A Guide to Growing Root and Stem Vegetables

Parsnips, turnips and rutabagas are just a few root and stem crops that add variety to a vegetable garden harvest.
Plant Parsnips in Sunny Site Harvest Late Summer

Plant Parsnips in Sunny Site Harvest Late Summer

Parsnips are biennials, but they are usually grown as an annual vegetable. Parsnips are a hardy, cool season crop that is best harvested after a hard frost. Parsnips are not only tasty in soups and stews, but can also be enjoyed by themselves.

©2011, Dorling Kindersley Limited

2011, Dorling Kindersley Limited

Roots are mainly long-term crops, best suited to larger plots where you can plant a worthwhile number and can leave them to grow undisturbed. Reliable, they offer a welcome feast when few fresh crops are available.

How to Grow

This group of vegetables needs an open, sunny site with deep, light soil, free from large stones. They will crop in heavy soil as long as it drains well; on shallow soils, choose varieties with shorter roots. Sow seed in spring, under cover for celeriac, directly outside in drills for the others, planting out or thinning to their preferred final spacings. Keep plants well weeded to reduce competition, and water as required; avoid allowing the crops to become dry because the developing roots may then split when watered.

On smaller plots, interplant slower-growing parsnips and rutabagas with quicker crops, like radishes and bok choy, sown directly to make better use of the space. In milder areas, leave the roots in the ground in fall and winter until needed. In colder, wetter areas, lift and store them. 

Types of Root and Step Crops

  • Turnips: Turnips are quick growing and can be harvested as baby roots after six to seven weeks or left 11 weeks to grow larger. They prefer cool, moist conditions and need a fertile soil, improved with well-rotted organic matter. For an early crop, sow seed under cover in spring in modules and plant outside when the seedlings have one or two leaves. Instead of thinning, they can also be grown as clusters. Varieties to try: ‘Armand’, ‘Atlantic’, ‘Golden Ball’, ‘Manchester Market’, ‘Purple Top Milan’, ‘Primera’ and ‘Snowball’.
  • Rutabagas: Rutabagas are a slow-growing crop, ready to harvest in winter after 20–26 weeks. They need a sunny site with light soil that drains freely but doesn’t dry out. Sow outside in early spring, as soon as the soil is warm enough, directly in drills 3/4-inch deep. Thin seedlings to 9 inches apart, and water and weed regularly. Harvest the roots when 4–6 inches across, and protect roots left in the soil in winter with a layer of straw. Varieties to try: ‘Brora’, ‘Helenor’, ‘Magres’, ‘Marian’ and ‘Virtue’.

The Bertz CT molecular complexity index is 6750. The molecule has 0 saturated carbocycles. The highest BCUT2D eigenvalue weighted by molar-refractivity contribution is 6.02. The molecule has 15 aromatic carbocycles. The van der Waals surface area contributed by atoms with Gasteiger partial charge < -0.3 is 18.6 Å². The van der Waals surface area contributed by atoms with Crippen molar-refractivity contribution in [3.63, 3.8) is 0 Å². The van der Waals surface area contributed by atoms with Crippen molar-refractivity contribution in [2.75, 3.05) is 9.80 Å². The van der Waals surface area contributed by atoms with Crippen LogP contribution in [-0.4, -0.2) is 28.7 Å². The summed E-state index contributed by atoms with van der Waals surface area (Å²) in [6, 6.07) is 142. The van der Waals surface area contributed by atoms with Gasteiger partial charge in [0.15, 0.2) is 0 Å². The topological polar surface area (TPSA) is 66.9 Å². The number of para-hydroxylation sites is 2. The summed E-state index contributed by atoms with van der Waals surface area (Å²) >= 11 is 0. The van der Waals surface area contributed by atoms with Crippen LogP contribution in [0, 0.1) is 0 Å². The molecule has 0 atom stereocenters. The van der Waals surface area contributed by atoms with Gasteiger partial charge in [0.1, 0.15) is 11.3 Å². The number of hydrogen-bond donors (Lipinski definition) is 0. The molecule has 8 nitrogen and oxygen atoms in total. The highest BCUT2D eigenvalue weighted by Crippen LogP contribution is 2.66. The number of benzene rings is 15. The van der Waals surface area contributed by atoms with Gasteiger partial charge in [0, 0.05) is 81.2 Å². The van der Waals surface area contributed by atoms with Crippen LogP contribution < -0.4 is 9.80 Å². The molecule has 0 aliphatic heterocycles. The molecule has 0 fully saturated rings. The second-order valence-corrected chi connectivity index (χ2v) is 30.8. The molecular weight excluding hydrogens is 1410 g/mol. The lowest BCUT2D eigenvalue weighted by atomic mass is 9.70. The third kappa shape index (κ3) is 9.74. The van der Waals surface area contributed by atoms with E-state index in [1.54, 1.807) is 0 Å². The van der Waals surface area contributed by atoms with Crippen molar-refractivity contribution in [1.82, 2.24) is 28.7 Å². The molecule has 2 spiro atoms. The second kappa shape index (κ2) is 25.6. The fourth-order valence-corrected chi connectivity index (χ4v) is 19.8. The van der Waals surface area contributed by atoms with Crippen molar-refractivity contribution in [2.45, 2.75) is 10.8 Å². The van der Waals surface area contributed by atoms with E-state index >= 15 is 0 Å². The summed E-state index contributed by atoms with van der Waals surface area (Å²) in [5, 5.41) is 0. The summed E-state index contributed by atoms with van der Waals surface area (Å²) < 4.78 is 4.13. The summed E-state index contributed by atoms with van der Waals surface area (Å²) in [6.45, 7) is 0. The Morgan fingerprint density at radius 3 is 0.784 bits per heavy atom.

• Parsnips: Parsnips need an open, sunny site with light soil that has been deeply dug to allow the roots to grow long and straight. Sow seeds direct in mid- to late spring once the soil starts to warm; germination can be erratic. Thin seedlings to 4–8 inches apart, depending whether you want smaller or larger roots. Water sparingly to encourage deep-rooting, and harvest in late summer. Varieties to try: ‘Avonresister’, ‘Countless’, ‘Gladiator’, ‘Panache’, ‘Pinnacle’, ‘The Student’ and ‘White Gem’.
  • Celeriac: Although celeriac is commonly thought of as a root crop, it is the swollen stems that are eaten. It grows in sun or shade but prefers moist, rich soil improved with organic matter. Sow seed in spring in modules at 50 degrees F; grow under cover, harden off, and plant out in late spring or early summer, 12 inches apart with the crowns showing above the surface. Water regularly in summer, and harvest from early fall to late winter. Varieties to try: ‘Brilliant’, ‘Giant Prague’, ‘Monarch’ and ‘Prinz’.

Watch Out for These Pests and Diseases

Rutabagas and turnips are brassicas and suffer similar pests and diseases. Carrot fly maggots affect parsnip and celeriac, burrowing tunnels in the roots. Stored roots may rot. Protect plants in summer with fine mesh, 24 inches high. Parsnip canker is a fungal disease that causes brown or black growths on the roots, which may then rot. Destroy infected plants, grow resistant varieties, and rotate crops. 

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